Part of the interview was published in daily newspaper Danas.
Is there a breach of legal regulations and environmental unconcern in Serbia when issuing permits for the construction of renewable energy facilities?
In Serbia, violations of environmental regulations have taken on the scale of epidemic, not just in the area of renewable energy. The issuance of permits for renewable energy sources (RES), primarily hydropower facilities, is accompanied by misuse of public authority, failure to comply with planning documents, construction of facilities without a construction permit or without appropriate conditions from the competent authorities.
At SHP, the most common types of violations relate to a lack of planning basis and construction that is contrary to the issued water or conditions of nature conservation. We have also observed non-compliance with the regulations governing the environmental impact assessment procedure. The failures of public authorities in licensing, we no longer doubt it, are not accidental and are not the result of ignorance. However, it is important to note that when we talk about regulatory violations, we are always talking about a specific project and a specific location. We have noted the regularity and recurrence of similar abuses, but generalizations should still be avoided.
The failures of public authorities in issuing permits are not accidental and are not the result of ignorance. However, it is important to note that when we talk about regulatory violations, we are always talking about a specific project and a specific location. We have noticed a recurrence of similar abuses, but generalizations should still be avoided.
If there is a violation of environmental law, what type of violation is most common?
RERI investigated illegalities in the construction of small hydropower plants. Therefore, we have the most knowledge about the problems with these projects. In about 20 cases of construction of small hydropower plants that RERI dealt with, we noticed non-compliance with regulations by public authorities at local and republic level, as well as by investors during construction.
These projects are particularly sensitive because they are realized on rivers which are a natural resource and during construction it is necessary to obtain and respect the conditions of nature conservation of the Institute for Nature Conservation of Serbia. These conditions are often not respected or have not been obtained by the investor. Placing pipelines in the riverbed, despite explicit prohibitions, threatens vegetation and protected habitats.
However, one of the most interesting violations of the law concerns the investor of SHP “Jovanovici” who built the facility without a construction permit and the already notorious investor of SHP “Zvonce” in Rakita who continued construction and completion of the facility despite explicit prohibitions from inspection bodies. In the latter, the Municipality of Babusnica accepted the application for completion of construction works. Wild, wild west!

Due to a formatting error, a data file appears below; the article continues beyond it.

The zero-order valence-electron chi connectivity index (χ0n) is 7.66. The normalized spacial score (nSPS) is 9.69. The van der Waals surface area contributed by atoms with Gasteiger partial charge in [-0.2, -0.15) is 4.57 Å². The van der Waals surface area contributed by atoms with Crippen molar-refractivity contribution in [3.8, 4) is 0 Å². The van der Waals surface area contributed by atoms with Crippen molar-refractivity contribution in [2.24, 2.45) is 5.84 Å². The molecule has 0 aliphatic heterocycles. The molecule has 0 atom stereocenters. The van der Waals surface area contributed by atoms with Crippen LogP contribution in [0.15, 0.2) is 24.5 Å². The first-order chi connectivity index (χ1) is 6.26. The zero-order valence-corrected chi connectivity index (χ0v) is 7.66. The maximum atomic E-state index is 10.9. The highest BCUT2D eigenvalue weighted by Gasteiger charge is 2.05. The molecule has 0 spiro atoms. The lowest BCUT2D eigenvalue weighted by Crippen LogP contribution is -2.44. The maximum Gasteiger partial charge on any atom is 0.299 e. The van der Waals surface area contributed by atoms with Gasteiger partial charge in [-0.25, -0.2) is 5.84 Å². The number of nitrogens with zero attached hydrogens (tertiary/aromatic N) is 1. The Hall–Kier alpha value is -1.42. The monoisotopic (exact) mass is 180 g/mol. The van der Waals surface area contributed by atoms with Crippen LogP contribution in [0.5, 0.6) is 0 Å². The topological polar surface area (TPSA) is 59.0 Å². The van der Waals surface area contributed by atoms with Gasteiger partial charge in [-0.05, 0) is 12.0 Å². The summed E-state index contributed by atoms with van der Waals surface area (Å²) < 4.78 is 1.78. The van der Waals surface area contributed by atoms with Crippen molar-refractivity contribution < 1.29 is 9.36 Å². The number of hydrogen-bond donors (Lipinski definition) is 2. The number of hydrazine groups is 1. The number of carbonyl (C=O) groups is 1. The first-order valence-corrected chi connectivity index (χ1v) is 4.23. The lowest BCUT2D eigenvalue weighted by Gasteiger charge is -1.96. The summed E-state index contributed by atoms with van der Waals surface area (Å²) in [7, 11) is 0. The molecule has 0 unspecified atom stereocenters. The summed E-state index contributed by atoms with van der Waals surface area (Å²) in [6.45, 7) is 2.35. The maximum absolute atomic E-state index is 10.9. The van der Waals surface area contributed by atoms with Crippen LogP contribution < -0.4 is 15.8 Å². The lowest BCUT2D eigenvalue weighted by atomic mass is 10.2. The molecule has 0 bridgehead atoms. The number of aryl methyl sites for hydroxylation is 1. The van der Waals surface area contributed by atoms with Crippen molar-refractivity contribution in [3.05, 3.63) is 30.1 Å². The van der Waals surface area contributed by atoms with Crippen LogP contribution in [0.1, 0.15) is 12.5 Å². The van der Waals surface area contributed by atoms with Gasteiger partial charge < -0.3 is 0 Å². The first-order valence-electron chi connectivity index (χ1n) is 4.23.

Recently, you have submitted the initiative to retrial the construction permit procedure, previously issued to an investor for the construction of a small hydroelectric power plant on the “Rakitska River”? What made you do it and who is the investor in that project?
In 2018, the Institute for Nature Conservation of Serbia carried out tests on the “Rakitska River” and determined the presence of a protected species of trout and a strictly protected species of freshwater crayfish. These are new facts and evidence that are the reason for repeating the procedure for issuing the construction permit for SHP “Zvonce”.
The request to decide on the need for an environmental impact assessment submitted by an investor in July 2013 is incomplete and any serious local government would reject such a request. Well, on the basis of this incomplete request, the municipality of Babusnica decided that an impact assessment study was not needed. In this way, the municipality facilitated the procedure for obtaining the construction permit for the investor of SHP “Zvonce” and denied the public the right to participate in the impact assessment process.
Is RERI committed to stopping the construction of small hydropower plants throughout Serbia or only in national parks and protected areas? Are you only against the construction of derivative small hydropower plant or are you also against the socalled flow which some claim is not harmful to the flora and fauna in the rivers?
RERI is committed to and continues to strive for enforcement and the rule of law. Laws and institutions are accountable to citizens. Without that, there is no environmental protection. Without respect for the law, we are not a regulated society but a robbery company. Also, RERI seeks to contribute to stopping the construction and forbidding of all hydropower plants that are being built or built in violation of regulations and violating the rights of local communities to sustainable development, whether in the protected area or not.
We believe that the announcement of a prohibition on construction in protected areas is nothing more than a populist breath-taking before the elections. Look at the Law on Nature Conservation – there are already enough legal instruments out there to forbid naturedestroying projects. Why does the competent ministry not adopt the Decree on Acceptability and the Ordinance on Sustainable Environmental Flow instead of populist announcements of amendments to the law? We do not accept the excuses of those most responsible persons for the natural disaster that is spreading in Serbia.